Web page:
Triggering of Suicidal Erythrocyte Death by CelecoxibReport as inadecuate

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Department of Physiology, University of Tuebingen, Gmelinstraße 5, Tuebingen 72076, Germany


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Abstract The selective cyclooxygenase-2 COX-2 inhibitor celecoxib triggers apoptosis of tumor cells and is thus effective against malignancy. The substance is at least partially effective through mitochondrial depolarization. Even though lacking mitochondria, erythrocytes may enter apoptosis-like suicidal death or eryptosis, which is characterized by cell shrinkage and by phosphatidylserine translocation to the erythrocyte surface. Eryptosis may be triggered by increase of cytosolic Ca2+-activity Ca2+i. The present study explored whether celecoxib stimulates eryptosis. Forward scatter was determined to estimate cell volume, annexin V binding to identify phosphatidylserine-exposing erythrocytes, hemoglobin release to depict hemolysis, and Fluo3-fluorescence to quantify Ca2+i. A 48 h exposure of human erythrocytes to celecoxib was followed by significant increase of Ca2+i 15 µM, significant decrease of forward scatter 15 µM and significant increase of annexin-V-binding 10 µM. Celecoxib 15 µM induced annexin-V-binding was blunted but not abrogated by removal of extracellular Ca2+. In conclusion, celecoxib stimulates suicidal erythrocyte death or eryptosis, an effect partially due to stimulation of Ca2+ entry. View Full-Text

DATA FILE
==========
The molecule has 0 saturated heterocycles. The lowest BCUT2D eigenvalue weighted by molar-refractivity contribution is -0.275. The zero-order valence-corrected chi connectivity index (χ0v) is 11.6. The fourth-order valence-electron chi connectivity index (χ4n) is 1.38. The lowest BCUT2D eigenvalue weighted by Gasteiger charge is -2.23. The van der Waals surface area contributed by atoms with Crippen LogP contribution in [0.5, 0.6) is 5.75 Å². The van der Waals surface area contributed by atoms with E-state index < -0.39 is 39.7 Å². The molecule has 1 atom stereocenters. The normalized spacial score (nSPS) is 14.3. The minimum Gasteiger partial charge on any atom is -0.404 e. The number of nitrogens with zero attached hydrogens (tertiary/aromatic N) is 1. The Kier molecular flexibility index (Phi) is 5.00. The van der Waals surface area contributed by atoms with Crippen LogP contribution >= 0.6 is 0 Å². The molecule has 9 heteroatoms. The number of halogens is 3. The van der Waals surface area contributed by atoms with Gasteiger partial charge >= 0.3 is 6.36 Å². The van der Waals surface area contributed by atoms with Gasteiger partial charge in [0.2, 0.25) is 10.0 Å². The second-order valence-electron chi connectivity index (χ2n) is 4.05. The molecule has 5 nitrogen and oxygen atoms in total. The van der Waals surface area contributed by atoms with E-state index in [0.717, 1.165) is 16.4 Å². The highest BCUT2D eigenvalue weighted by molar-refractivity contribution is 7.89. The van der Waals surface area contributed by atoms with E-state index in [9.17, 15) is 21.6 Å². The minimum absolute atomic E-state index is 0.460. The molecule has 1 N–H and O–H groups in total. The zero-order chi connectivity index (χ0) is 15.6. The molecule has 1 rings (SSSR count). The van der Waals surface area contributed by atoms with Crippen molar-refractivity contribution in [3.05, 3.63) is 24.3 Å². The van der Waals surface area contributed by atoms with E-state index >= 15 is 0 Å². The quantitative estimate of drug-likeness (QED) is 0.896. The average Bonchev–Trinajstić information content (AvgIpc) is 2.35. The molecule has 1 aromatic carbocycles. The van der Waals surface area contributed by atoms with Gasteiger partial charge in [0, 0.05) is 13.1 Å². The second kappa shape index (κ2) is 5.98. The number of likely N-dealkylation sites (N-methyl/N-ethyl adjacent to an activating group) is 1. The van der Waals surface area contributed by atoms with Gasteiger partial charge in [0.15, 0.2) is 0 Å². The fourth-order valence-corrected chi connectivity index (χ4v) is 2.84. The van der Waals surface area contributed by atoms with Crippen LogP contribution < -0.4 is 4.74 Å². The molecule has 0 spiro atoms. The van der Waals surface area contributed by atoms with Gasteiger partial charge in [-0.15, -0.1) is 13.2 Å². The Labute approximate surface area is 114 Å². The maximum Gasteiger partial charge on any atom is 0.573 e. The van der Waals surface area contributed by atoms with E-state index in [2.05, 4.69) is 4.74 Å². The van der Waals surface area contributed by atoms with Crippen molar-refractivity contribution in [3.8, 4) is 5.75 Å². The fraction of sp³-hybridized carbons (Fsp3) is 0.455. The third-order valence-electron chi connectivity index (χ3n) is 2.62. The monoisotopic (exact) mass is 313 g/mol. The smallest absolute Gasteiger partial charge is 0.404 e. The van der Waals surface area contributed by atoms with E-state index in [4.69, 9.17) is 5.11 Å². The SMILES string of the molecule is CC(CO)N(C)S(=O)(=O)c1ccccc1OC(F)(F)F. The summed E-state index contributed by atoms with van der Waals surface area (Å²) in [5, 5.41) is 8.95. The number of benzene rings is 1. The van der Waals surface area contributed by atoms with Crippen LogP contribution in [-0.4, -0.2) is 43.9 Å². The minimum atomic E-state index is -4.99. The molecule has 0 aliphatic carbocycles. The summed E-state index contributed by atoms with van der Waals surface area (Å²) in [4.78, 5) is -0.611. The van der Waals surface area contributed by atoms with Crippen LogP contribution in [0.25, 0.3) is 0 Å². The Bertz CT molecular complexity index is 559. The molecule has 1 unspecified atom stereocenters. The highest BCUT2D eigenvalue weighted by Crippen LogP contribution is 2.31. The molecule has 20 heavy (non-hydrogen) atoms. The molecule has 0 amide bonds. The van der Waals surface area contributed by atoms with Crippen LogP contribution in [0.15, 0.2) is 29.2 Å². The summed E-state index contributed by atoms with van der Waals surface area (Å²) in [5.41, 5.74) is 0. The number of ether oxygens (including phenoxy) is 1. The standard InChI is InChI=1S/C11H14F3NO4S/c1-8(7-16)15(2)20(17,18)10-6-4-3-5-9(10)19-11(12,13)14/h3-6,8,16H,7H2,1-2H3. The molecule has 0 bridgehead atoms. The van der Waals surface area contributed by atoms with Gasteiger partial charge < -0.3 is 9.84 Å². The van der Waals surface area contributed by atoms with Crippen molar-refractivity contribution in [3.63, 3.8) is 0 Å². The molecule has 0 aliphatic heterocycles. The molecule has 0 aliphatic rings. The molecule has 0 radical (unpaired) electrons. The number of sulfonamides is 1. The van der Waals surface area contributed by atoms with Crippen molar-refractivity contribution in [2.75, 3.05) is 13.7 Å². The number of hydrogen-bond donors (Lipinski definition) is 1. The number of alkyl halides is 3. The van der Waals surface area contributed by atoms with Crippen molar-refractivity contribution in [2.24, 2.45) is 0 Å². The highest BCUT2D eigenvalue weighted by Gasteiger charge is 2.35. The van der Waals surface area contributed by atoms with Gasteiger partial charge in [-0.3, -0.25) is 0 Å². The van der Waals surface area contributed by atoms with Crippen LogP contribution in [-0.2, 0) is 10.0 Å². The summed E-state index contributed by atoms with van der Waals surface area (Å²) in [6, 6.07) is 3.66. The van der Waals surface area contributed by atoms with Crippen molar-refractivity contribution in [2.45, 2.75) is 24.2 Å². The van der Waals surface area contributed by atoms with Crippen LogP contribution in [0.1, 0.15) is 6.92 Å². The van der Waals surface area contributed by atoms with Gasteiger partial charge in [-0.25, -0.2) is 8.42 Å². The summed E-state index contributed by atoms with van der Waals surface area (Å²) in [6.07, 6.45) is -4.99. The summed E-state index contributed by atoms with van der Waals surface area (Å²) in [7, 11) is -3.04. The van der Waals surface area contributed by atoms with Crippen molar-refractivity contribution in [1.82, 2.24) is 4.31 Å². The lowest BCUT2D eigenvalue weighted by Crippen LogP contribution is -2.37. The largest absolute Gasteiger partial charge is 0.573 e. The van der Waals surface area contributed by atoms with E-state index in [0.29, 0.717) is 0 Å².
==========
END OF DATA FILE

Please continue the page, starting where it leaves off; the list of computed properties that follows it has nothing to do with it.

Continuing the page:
Keywords: cell membrane scrambling; phosphatidylserine; calcium; cell volume; eryptosis cell membrane scrambling; phosphatidylserine; calcium; cell volume; eryptosis

Author: Adrian Lupescu, Rosi Bissinger, Kashif Jilani and Florian Lang *



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